I am very excited the team will be talking about me on Monday. My lung function was stable at my appointment yesterday at 0.78 Liters which is the equivalent of about 25% function.  

Think pink lungs!

Thursday, February 05, 2015

Stabilized!

Things here at Sutter Memorial have stabilized. There is no more need to transfer me to Stanford during this hospital admission. I will be here at Sutter until Thursday, the 12th.

I have been taken off my second antibiotic today and will just be on one antibiotic to try and keep the kidneys and hemoglobin happy for the next 7 days. My hbg today was down from 2 days ago, but still a respectable 9.4.  My CRT (kidney function) is rising, slowly, 1.27 today. But that's a decent number for me.

I had a repeat echocardiogram last night and today the results were great! My ejection fraction was 55%, which I think is an acceptable number to move forward with transplant at Stanford. I still have to get a right heart cath, which they did not require on all patients before, but will require on all patients moving forward starting this month.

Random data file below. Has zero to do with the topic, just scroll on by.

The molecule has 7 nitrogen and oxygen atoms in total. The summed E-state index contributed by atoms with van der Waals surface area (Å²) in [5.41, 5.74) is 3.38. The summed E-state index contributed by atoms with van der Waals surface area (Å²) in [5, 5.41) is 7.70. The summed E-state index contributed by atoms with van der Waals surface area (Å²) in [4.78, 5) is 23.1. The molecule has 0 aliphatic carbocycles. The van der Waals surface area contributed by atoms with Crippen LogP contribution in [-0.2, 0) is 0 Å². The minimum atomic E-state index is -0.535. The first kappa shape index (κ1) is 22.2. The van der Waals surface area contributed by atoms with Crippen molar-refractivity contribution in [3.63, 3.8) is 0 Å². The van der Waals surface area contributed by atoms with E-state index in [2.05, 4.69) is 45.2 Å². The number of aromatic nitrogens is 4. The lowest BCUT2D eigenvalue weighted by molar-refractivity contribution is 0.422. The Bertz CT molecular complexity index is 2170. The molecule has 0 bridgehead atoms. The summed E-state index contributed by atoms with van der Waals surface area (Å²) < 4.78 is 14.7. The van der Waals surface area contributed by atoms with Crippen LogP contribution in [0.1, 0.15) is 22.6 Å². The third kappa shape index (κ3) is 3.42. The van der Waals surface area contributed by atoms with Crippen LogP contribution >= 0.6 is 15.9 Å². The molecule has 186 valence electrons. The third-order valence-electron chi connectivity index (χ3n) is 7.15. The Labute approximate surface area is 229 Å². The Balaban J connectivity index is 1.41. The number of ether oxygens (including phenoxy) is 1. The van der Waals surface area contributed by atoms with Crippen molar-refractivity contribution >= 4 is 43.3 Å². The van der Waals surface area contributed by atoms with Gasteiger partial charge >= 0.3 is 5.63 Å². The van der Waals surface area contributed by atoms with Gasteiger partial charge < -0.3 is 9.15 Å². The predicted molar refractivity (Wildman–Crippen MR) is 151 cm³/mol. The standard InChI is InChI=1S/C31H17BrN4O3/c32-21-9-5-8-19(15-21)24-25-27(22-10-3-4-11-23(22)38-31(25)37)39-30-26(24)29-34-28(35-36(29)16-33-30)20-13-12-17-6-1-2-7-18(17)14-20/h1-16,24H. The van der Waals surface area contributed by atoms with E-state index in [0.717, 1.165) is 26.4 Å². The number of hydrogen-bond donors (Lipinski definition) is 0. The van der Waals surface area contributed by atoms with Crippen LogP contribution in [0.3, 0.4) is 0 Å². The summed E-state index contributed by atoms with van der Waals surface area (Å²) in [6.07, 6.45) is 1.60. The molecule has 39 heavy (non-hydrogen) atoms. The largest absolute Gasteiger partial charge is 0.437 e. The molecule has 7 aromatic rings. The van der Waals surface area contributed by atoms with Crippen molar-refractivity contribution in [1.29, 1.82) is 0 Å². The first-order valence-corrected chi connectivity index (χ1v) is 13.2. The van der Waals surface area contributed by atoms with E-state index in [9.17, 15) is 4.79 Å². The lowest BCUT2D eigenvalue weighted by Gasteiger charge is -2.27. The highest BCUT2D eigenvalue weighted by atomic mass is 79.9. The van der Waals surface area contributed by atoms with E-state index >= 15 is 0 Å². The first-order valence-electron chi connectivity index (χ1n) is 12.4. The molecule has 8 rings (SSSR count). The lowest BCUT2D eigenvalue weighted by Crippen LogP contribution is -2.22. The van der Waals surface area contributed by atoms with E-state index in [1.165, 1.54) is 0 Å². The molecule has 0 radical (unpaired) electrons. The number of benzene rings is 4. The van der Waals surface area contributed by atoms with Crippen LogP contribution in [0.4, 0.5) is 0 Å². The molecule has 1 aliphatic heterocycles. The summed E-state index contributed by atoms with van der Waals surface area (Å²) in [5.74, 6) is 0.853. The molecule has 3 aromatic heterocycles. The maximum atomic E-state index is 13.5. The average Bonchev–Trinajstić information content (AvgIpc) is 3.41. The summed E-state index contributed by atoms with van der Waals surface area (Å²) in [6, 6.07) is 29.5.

My doc wants me to do all future hospitalizations at Stanford, so that will be a treat and a half. Hopefully the next time I get sick the kids will be out of school and they can do some sight seeing and see me every day. That would be fun.

The radiology report came back on the lump in my breast and it's "not likely to be cancer". duh. It's been there for two decades. It's most likely a fibroadenoma, which is harmless.  So I will need a fine needle aspiration sometime soon to rule cancer out, to keep Stanford happy.